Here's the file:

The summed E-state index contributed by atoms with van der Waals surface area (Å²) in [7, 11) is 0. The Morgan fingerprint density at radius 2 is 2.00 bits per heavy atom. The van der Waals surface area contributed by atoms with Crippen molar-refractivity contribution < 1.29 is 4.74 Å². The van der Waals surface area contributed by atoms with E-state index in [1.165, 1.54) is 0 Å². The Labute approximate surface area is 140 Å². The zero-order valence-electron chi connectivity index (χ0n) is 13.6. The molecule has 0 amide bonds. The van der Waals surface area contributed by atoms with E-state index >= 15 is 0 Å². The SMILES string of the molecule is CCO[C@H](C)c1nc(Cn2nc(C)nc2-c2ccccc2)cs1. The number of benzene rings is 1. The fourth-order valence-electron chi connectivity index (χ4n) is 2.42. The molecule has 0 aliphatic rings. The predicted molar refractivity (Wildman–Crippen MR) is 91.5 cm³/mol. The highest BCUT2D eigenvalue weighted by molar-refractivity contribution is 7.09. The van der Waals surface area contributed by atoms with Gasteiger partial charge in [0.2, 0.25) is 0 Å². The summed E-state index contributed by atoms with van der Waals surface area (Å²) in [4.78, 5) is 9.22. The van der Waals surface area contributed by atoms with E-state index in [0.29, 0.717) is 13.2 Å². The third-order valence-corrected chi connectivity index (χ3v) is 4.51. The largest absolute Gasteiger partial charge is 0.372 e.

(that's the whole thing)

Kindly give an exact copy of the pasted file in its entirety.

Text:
The summed E-state index contributed by atoms with van der Waals surface area (Å²) in [7, 11) is 0. The Morgan fingerprint density at radius 2 is 2.00 bits per heavy atom. The van der Waals surface area contributed by atoms with Crippen molar-refractivity contribution < 1.29 is 4.74 Å². The van der Waals surface area contributed by atoms with E-state index in [1.165, 1.54) is 0 Å². The Labute approximate surface area is 140 Å². The zero-order valence-electron chi connectivity index (χ0n) is 13.6. The molecule has 0 amide bonds. The van der Waals surface area contributed by atoms with E-state index >= 15 is 0 Å². The SMILES string of the molecule is CCO[C@H](C)c1nc(Cn2nc(C)nc2-c2ccccc2)cs1. The number of benzene rings is 1. The fourth-order valence-electron chi connectivity index (χ4n) is 2.42. The molecule has 0 aliphatic rings. The predicted molar refractivity (Wildman–Crippen MR) is 91.5 cm³/mol. The highest BCUT2D eigenvalue weighted by molar-refractivity contribution is 7.09. The van der Waals surface area contributed by atoms with Gasteiger partial charge in [0.2, 0.25) is 0 Å². The summed E-state index contributed by atoms with van der Waals surface area (Å²) in [4.78, 5) is 9.22. The van der Waals surface area contributed by atoms with E-state index in [0.29, 0.717) is 13.2 Å². The third-order valence-corrected chi connectivity index (χ3v) is 4.51. The largest absolute Gasteiger partial charge is 0.372 e.